Sunday, November 19, 2006

Black Diamond Writer's Network

It was great fun speaking to the Black Diamond Writer's Network in Tamaqua, Pennsylvania, this weekend. Tamaqua is a great railroad town in Pennsylvania's coal region. Its name comes from an Indian word meaning "little beaver" and refers to the nearby Little Schuylkill River, which was apparently a popular place for beaver families.

Another kind of family has developed here: a writer's group that meets monthly at the Tamaqua Public Library, just a stone's throw from the town's historic railroad station. Our discussion was about query letters and the process of getting published in print magazines. Here's a recap:

* A query letter is a freelance writer's way of introducing an article idea and him- or herself to a magazine's editor (or a newspaper's, newsletter's, or other kind of editor). The goal is to sell your writing to the editor without having to write the whole article.

* Smart writers research their target markets and don't send out "shrapnel" queries. Research includes looking up the magazine's Web site, looking up the publication's writer's guidelines in resources such as the Writer's Market and at the Wooden Horse Publishing Web site, looking at the publication's content over the last year (you might be able to find back issues at your library), and of course by reading the publication. (You'd be surprised how many people query publications they've never even seen. If you've done it, you're not alone. I've done it, too, to my detriment. It's all part of the learning process.)

* Figure out where your article will best fit in with the publication, and especially if you're new to the editor, query with a short piece that could fit in a regular department of the publication. You can research where your best foot-in-the-door options are at different types of publications in books like Shirley Kawa-Jump's How to Publish Your Articles. Be careful about what rights you're willing to sell. (I'll cover that in another blog entry.)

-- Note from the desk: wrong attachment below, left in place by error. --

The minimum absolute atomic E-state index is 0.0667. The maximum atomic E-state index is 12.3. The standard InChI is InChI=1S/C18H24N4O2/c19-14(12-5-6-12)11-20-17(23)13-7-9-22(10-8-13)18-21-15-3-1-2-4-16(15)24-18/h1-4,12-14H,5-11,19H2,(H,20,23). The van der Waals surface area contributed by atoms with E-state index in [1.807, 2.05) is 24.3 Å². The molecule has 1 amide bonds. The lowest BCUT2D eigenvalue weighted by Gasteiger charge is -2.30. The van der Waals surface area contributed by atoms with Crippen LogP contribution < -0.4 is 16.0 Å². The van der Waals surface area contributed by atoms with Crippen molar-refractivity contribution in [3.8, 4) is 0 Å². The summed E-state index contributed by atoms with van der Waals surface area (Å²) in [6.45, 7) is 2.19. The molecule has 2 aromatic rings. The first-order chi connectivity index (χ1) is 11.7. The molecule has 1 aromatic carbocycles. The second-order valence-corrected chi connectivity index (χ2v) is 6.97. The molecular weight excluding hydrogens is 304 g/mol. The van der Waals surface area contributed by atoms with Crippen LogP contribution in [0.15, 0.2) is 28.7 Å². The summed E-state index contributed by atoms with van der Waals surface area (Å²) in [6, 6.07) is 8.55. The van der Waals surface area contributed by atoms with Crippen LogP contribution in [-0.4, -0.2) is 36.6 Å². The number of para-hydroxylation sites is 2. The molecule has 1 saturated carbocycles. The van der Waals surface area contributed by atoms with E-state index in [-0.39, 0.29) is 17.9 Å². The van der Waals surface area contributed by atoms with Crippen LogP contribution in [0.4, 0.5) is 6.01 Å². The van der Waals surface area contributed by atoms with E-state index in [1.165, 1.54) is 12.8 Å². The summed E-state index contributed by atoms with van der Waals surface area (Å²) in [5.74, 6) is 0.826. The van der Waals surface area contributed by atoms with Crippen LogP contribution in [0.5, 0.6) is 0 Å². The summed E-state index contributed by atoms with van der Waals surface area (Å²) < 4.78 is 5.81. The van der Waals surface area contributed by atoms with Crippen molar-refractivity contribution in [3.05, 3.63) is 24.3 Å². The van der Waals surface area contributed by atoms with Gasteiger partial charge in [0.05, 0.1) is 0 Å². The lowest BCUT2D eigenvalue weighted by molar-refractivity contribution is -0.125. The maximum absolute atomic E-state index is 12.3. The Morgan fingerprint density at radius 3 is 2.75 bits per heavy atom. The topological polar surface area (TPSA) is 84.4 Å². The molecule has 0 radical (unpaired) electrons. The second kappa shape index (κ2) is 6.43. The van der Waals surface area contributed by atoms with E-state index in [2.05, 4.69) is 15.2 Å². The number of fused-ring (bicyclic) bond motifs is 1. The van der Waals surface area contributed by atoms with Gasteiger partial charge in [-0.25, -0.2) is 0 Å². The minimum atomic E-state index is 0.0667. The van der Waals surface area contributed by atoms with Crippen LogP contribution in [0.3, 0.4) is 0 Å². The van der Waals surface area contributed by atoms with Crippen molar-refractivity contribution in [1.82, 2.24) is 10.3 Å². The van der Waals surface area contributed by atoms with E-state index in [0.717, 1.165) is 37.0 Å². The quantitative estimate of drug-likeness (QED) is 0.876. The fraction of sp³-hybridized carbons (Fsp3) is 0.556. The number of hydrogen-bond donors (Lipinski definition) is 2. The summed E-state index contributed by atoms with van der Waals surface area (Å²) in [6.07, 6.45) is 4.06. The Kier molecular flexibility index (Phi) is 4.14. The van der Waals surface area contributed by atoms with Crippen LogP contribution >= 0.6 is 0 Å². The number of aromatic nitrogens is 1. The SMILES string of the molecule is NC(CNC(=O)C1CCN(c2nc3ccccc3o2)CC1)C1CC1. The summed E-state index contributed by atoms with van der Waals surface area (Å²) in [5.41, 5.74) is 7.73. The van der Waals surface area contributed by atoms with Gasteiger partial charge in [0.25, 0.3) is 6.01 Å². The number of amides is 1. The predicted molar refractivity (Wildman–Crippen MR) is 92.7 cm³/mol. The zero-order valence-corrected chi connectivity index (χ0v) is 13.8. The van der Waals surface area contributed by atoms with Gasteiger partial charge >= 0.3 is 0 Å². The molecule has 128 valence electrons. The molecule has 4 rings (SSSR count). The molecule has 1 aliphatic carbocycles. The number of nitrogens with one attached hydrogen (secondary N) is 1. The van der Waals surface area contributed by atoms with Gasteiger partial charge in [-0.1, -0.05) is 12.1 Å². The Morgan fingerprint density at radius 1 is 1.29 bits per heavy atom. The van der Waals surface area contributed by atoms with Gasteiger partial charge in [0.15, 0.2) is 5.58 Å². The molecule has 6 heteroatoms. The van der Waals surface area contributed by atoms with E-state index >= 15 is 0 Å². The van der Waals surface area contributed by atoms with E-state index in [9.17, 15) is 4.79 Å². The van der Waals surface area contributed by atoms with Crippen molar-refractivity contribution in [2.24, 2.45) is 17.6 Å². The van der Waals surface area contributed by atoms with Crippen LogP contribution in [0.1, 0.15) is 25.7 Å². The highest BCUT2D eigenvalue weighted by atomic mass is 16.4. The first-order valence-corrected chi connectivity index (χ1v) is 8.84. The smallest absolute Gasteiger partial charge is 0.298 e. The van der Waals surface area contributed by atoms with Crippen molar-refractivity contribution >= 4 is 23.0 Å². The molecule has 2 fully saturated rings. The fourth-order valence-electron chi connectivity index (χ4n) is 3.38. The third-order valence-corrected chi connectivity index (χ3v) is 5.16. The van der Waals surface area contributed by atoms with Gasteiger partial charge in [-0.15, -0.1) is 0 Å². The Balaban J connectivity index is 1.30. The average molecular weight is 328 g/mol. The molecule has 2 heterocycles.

* If you're not already in one, join a writer's group or critique group to get feedback on your query. It's always better to have another pair of eyes look at your work. And whatever you do, proofread everything. If an editor sees that you cannot spell correctly, your query will probably end up in the circular file.

* Include a couple samples of your best writing. These are called "clips." When possible, send examples of published work, especially if it relates to the article you're querying about. If you have no clips, consider writing for a newsletter or Web site (you'll probably get little or no pay, but sometimes it's worth it to get to the next level; sometimes it's not).

* Editors are usually fairly quick about getting back to writers when they want to buy an article, but they get bogged down just like the rest of us. If you don't hear back in the amount of time they promise (see their writer's guidelines), a short follow-up e-mail is appropriate. If you don't hear back after that, assume the editor is uninterested. If you're hungry to get published in that magazine, hit the editor with another query.

* Keep track of your queries and your success rate by using the electronic version of Writer's Market, or develop your own system. Having a system in place will help when you're ready to start marketing your published pieces as reprints.

* Remember that if you get rejections or no reply at all, remember that it's not personal. The editor may be slightly rude--especially if you included a SASE in your query and you never hear back--but they really do get inundated with mail and other responsibilities. These days editors in all areas of publishing have to justify their salaries like never before. They often have thick skin, are super-efficient, and keep their resumes updated at all times. Their jobs are never secure.

* If you hear nothing, return to your critique or writer's group to get feedback on what might've gone wrong. Remember, it may be that your writing style may not be a perfect fit, there might be a similar article in the works, or any number of reasons why your idea didn't work for that publication.

* Then keep going.

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